The albatross colony and a Rockhopper penguin colony are set on the northern cliffs, which are known locally as the Rookery. Fresh water running down the cliffs provides a natural shower for Rockhoppers, which they much enjoy. Just a short walk away is a white sandy beach where you can watch Gentoo and Magellanic penguins leaving and returning to their colonies - even more impressive at sunrise or sunset. More photo opportunities!


Pebble Island

Today you fly to Pebble Island for a two night stay on a full board basis. The island is named after the unusual and attractive pebbles found on its beaches, this 24 mile long island is the third largest in the archipelago. Here you will find sandy beaches, moorland and rocky peaks, extensive ponds and wetlands that are home to some 42 breeding bird species including over 1000 pairs of Imperial Shags, plus Gentoo, Magellanic and Rockhopper penguins. Eight of the Falkland endemic plants grow on the island. Tours included in your stay will be confirmed locally subject to local conditions and timings and your particular interests.


Pebble Island's Elephant Beach, lovely stretch of white sand, is the longest beach in the Falklands at 6.4km (4 miles) long - and occasionally used as an airstrip! The eastern end of the island is heathland with low cliffs and a large number of ponds. These are home to waterfowl and wading-birds including one of the largest concentrations of Black-necked swans and occasional sightings of Red Shoveler and Cinnamon teal. Black-crowned night-herons, Imperial cormorants, Rockhopper, Gentoo and Magellanic penguins inhabit the coast. Peregrine falcons have been recorded. The Falkland fritillary butterfly occurs on the heathlands whilst sea lions are found on Cape Tamar.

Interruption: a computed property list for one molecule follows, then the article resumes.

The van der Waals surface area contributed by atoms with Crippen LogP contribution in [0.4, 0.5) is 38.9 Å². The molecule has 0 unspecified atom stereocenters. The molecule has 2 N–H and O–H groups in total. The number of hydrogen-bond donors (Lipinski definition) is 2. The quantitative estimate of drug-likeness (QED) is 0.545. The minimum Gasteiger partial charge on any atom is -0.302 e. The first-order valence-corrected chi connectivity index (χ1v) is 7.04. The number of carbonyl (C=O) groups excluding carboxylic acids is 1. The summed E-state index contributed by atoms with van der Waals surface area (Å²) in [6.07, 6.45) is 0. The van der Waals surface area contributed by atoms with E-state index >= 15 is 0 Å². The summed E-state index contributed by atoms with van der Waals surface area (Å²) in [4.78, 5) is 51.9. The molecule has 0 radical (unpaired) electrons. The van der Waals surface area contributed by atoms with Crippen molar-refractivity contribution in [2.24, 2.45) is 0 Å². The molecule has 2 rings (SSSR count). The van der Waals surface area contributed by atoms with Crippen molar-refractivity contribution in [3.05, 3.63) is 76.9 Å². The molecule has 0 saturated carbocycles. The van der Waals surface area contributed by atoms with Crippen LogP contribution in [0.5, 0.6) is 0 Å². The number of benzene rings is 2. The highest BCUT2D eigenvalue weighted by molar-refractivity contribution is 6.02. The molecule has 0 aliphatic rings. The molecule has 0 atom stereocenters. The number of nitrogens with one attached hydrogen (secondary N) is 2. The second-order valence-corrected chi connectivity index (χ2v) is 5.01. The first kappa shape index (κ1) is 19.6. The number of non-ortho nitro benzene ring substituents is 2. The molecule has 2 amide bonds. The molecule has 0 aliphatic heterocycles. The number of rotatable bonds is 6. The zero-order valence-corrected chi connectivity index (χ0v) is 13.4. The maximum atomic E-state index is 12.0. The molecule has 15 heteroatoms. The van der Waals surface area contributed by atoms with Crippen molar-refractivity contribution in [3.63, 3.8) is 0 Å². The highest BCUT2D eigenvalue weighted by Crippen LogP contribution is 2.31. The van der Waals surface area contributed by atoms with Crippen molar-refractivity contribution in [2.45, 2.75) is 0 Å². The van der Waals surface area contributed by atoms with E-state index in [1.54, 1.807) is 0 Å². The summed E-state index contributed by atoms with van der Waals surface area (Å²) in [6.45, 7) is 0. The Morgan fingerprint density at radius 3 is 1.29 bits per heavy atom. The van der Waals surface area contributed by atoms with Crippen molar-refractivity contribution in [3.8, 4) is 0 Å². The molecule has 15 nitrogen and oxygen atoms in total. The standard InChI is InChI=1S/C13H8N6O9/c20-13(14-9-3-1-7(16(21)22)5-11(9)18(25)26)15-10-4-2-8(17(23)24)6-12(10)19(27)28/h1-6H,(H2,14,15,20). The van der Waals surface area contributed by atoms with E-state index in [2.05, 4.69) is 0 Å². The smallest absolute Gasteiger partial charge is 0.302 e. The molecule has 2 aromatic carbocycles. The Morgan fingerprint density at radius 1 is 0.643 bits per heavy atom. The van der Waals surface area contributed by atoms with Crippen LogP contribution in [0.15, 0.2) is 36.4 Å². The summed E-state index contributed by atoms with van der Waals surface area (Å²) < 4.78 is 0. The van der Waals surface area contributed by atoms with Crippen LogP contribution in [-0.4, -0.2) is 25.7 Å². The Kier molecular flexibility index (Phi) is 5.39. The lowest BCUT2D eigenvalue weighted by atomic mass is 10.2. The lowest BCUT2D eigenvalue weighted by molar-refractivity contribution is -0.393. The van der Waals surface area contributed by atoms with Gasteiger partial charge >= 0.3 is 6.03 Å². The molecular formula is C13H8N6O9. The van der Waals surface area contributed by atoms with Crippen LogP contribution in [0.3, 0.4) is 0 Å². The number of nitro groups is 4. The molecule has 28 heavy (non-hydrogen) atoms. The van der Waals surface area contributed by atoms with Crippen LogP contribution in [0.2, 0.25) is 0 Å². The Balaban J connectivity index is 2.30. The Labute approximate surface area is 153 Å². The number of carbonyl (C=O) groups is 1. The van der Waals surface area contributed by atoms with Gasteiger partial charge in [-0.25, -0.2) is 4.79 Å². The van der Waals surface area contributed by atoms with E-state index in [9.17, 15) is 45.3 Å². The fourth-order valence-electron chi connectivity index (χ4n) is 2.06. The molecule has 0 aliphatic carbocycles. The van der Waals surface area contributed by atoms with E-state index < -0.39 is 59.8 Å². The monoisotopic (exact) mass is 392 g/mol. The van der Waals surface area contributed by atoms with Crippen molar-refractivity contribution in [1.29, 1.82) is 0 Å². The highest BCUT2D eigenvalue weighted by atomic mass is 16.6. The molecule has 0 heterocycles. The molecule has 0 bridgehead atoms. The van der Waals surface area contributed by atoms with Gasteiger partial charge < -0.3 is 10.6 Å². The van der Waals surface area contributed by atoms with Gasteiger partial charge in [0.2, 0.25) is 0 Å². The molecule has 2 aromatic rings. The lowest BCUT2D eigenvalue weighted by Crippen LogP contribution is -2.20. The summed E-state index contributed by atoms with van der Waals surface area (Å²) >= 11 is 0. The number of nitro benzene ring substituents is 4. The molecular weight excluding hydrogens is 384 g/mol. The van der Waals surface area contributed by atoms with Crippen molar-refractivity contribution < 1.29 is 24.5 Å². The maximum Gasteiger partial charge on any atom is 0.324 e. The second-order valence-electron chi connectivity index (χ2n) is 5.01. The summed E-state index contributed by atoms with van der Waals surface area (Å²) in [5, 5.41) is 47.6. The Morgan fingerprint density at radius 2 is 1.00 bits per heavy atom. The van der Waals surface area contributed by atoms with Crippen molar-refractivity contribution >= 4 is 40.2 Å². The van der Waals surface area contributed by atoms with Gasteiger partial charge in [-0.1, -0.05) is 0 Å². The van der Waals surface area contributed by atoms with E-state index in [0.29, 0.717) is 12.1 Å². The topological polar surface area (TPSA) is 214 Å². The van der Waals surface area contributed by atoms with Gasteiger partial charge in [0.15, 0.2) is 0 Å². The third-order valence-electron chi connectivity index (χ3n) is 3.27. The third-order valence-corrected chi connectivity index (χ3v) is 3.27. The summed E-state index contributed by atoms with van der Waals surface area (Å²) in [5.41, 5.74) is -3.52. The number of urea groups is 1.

A flight from Pebble Island brings you to Stanley, the capital of the Falklands. You are met and driven into Stanley, and shown around the town by a local guide, including a visit to the museum. Run by the islands’ National Trust, the Falkland Islands Museum is located at the historical dockyard site in Stanley. The main aim of the museum is to promote awareness and appreciation of the history and heritage of the Falkland Islands and to protect this for future generations. There are galleries covering social (e.g. radio and telephone exchange), maritime (Stanley was a ships’ graveyard, including SS Great Britain, as well as a refuge for intrepid explorers and engineers), natural history, the 1982 war, and Antarctic heritage. So there is a lot to see. Much of the islands' social history revolves around the 'Camp': rural communities outside Stanley itself.



You are collected from your hotel to catch your flight from Mount Pleasant Airport, or perhaps join a cruise sailing from Stanley itself. Ask us for details.

Guide prices for 'Island Life'

options based on all year low season mid season high season peak season other season
Guide price 2 people sharing £2,325
Guide price 1 solo £2,660
Prices are per person and include:
Prices do not include:

Customer reviews for 'Island Life'

Recent reviews are shown here from holidays based on this initial design. In each case the itinerary may have been modified (a little or a lot) to suit the individual traveller.


Seasonal information for 'Island Life'

Along this route in January

Day Location Max °C Monthly rainfall
1 Bleaker Island 13°C rainfall 68mm
2 Bleaker Island 13°C rainfall 68mm
3 Saunders Island 14°C rainfall 58mm
4 Saunders Island 14°C rainfall 58mm
5 Pebble Island 14°C rainfall 60mm
6 Pebble Island 14°C rainfall 60mm
7 Stanley 13°C rainfall 72mm

Typical weather for January


Max °C figures are the average daily maximum temperatures for the month. Rainfall is the average precipitation for the month.

Hotels for 'Island Life'